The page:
The story is a loose assemblage of stories that intertwine yet make little sense on their own or in the whole of the film. It opens with members from various spy agencies – MI5, KGB, CIA – and featuring John Huston and William Holden likely making good on a drunken promise to a friend. They’re a united front trying to get the original James Bond (David Niven) out of retirement because a secret organization is killing numerous agents on both sides of the Iron Curtain. You see, James Bond retired but the British have always had an Agent 007 under the pseudonym James Bond as symbol to strike fear in their enemies, kind of like Christopher Nolan’s Batman. After a bit of time to mull over their offer, a bomb strikes Bond’s estate. The film then cuts and shows Bond driving into Scotland – the effects of the blast are only revealed later when Bond arrives at the funeral for John Huston’s M. It’s a baffling chain of events that I had to rewind the film to understand exactly what was going on. As the film progressed I abandoned that futile notion. Just to be clear, this was about 15 minutes in.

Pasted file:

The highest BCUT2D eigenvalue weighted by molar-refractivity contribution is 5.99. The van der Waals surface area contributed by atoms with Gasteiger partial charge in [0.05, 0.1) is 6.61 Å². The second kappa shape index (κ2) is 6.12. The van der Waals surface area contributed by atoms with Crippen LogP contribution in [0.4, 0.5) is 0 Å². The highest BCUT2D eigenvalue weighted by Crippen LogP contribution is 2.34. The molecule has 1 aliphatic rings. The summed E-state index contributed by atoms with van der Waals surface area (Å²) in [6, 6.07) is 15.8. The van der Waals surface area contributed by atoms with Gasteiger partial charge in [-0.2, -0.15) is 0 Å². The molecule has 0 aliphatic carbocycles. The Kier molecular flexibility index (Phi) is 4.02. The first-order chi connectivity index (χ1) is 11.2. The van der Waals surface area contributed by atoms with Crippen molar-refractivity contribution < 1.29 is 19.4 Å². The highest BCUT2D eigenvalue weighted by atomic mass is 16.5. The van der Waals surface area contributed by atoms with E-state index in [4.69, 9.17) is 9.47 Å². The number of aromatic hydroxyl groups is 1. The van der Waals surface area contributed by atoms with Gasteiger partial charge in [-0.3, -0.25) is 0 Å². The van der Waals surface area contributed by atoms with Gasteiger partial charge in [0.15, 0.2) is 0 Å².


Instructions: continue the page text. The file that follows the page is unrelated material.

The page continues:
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After a lengthy and pointless sequence in Scotland, about 40 minutes into the movie, it is revealed that Niven’s Bond is taking over MI5, and decrees that all agents will now be known as James Bond, 007. That way the enemy will always be confused. This, I tell you, is what the film considers a joke. Niven’s Bond recruits Vesper Lynd, played by the inaugural Bond Girl Ursula Andress, to seduce and recruit Evelyn Tremble (Sellers) to become James Bond and use his baccarat expertise against Le Chiffre (Welles), the mastermind behind the evil organization SMERSH. Before that showdown, James Bond’s illegitimate daughter – I’m not making this up – Mata Bond (Joanna Pettet) is recruited by the father that neglected her all her life and asks her to spy on a school of espionage housed right along the Berlin Wall. After that we’re taken back to the baccarat showdown between Peter Sellers’ James Bond and Orson Welles. When that concludes, Welles’ Le Chiffre is suddenly assassinated and the original James Bond, David Niven in case you’ve lost track, must escape the nefarious grasps of the true villain – Dr. Noah, Woody Allen’s Jimmy Bond who appears in a one-note scene of a one-note comedic gag before being dramatically (?) revealed as the evil mastermind. The film ends with Dr. Noah destroyed by his own creation, and killing everyone around him, including James Bond. It all concludes in a special effects shot where the rest of the film’s population watch Woody Allen slowly descend into Hell. I’m sure for many there might be a bit of catharsis in that final shot.